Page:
By AUDREY FISCHER
“Pride in our heritage, honor to our ancestors”—the theme for Native American Heritage Month—is one that resonates with keynote speaker Dawn Sturdevant Baum, a staff attorney for the nonprofit Native American Rights Fund (NARF).
“I’ve been thinking about that theme most of my life,” Baum said at the Library on Nov. 18. “Our heritage is a source of pride for Native Americans in the wake of a struggling economy, rising suicide rates and attacks on tribal self-governance.
“We are actively struggling to strengthen our identities and preserve our heritage,” said Baum of the more than 500 tribal governments recognized by the U.S. federal government.
A member of the Sokaogon Chippewa Tribe of Wisconsin, Baum is a descendant of the Menominee Indian Tribe. An act of Congress “terminated” the tribe in 1954, but its sovereignty was restored by the U.S. government several decades later as a result of a successful lobbying effort by its members.
Baum, whose father was a member of the tribe, grew up hearing about the devastating effects of “termination.” The loss of tax-exempt status meant that land had to be sold to pay the new taxes. Sale of land had a negative ripple effect.
“People back home still talk about the time of termination,” said Baum.
According to Baum, the Menominee Tribe was singled out because it was doing relatively well sustaining its tribal nation. The tribe was actively engaged in the forestry industry, had built a hospital and was able to house people, including the elderly.
She explained that back in the late 1940s and 1950s, the federal government’s response to problems on the reservation was “to have Indians stop being Indians, assimilate and become ‘civilized.’” Said Baum, “This was seen as a positive solution, but it was a total failure.”
“Without collaboration, everything fails,” said Baum. “They said, ‘Here’s an idea,’ without asking the Indians. We’re not stupid. We know what works for us. It’s about having the resources to execute those ideas.”
Baum also underscored the need for the federal government to collaborate with tribal governments and acknowledge that “there couldn’t be an America without our Native American heritage.” She said tribes can impart much wisdom in areas such as agriculture, climate change and military strategy.
“Through our warrior traditions we have had legendary success in the military,” said Baum, noting that Native Americans join the military in higher per capita rates than other groups. The renowned Indian “code talkers” used their native language to secure U.S. communications in the Pacific during World War II. Today Native Americans are fighting in Iraq. Baum thanked the Library for its web presentation on the contributions of Native American veterans (www.loc.gov/vets/) and for preserving the many legal documents going back hundreds of years that have relevance for the Native American community.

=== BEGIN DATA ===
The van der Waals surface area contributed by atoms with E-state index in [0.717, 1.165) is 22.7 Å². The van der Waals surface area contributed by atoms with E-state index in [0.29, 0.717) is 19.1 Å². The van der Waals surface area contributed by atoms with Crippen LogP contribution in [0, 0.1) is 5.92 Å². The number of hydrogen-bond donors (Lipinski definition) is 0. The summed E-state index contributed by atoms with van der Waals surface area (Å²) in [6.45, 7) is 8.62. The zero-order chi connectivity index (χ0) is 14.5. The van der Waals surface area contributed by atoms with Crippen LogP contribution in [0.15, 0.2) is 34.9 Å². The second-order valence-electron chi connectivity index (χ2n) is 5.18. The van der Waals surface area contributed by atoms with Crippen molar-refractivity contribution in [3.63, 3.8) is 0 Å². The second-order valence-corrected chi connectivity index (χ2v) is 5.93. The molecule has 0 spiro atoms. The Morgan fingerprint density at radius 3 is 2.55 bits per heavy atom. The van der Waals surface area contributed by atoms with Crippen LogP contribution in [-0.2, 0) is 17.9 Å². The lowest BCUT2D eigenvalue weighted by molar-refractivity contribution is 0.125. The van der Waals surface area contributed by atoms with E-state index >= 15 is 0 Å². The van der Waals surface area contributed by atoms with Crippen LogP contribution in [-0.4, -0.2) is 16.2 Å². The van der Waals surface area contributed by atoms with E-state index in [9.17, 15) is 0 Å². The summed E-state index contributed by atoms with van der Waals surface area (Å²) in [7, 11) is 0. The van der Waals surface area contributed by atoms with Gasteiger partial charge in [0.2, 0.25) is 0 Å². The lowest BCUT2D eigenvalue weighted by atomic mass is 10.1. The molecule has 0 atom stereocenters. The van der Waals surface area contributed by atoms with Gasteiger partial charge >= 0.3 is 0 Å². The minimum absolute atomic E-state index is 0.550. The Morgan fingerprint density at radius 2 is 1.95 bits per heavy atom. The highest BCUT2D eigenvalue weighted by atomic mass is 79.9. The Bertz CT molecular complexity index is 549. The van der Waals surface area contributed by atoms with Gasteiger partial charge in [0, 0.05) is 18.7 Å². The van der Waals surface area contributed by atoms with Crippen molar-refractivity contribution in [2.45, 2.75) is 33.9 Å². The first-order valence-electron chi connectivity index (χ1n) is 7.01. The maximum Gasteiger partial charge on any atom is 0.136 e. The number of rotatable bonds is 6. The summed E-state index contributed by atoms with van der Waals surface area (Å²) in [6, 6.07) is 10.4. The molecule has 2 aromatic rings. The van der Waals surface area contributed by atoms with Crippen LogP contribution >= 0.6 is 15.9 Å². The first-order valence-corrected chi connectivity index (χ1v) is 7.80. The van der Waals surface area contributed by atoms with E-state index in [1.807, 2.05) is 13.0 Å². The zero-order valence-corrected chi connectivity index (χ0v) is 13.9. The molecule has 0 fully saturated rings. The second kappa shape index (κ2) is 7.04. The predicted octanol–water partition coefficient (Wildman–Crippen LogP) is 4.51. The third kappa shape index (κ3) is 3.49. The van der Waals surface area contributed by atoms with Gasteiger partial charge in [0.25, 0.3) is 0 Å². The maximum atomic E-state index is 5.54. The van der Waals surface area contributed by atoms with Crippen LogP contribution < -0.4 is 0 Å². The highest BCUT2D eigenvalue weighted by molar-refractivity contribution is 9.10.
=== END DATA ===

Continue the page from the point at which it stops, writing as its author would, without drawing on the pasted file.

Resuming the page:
“Indian law and policy relies on those historic documents. The Library of Congress has played no small part in their preservation,” said Baum, acknowledging the Law Library, which sponsored her keynote address.
In her work at NARF, Baum uses those documents to help clients support their cases for tribal recognition and a range of other issues. She said she was encouraged by President Obama’s memo to government agency heads directing them to consult with tribal leaders but less impressed by the recent long-overdue apology to the Menominee Nation for the 1954 termination.
“It is what it is,” she said. “It’s a first step but there are other issues to address. More than an apology is needed.”
For her part, Baum would like non-Indians to acknowledge “our shared American heritage.”
“We’re still a young country. We must be honest about our Native American heritage. How long can we live without acknowledging the truth that we built our nation on the suffering of tribal nations? We must acknowledge those traumas and create an honorable future together. I want to honor the work of the Library of Congress to honor our future together.”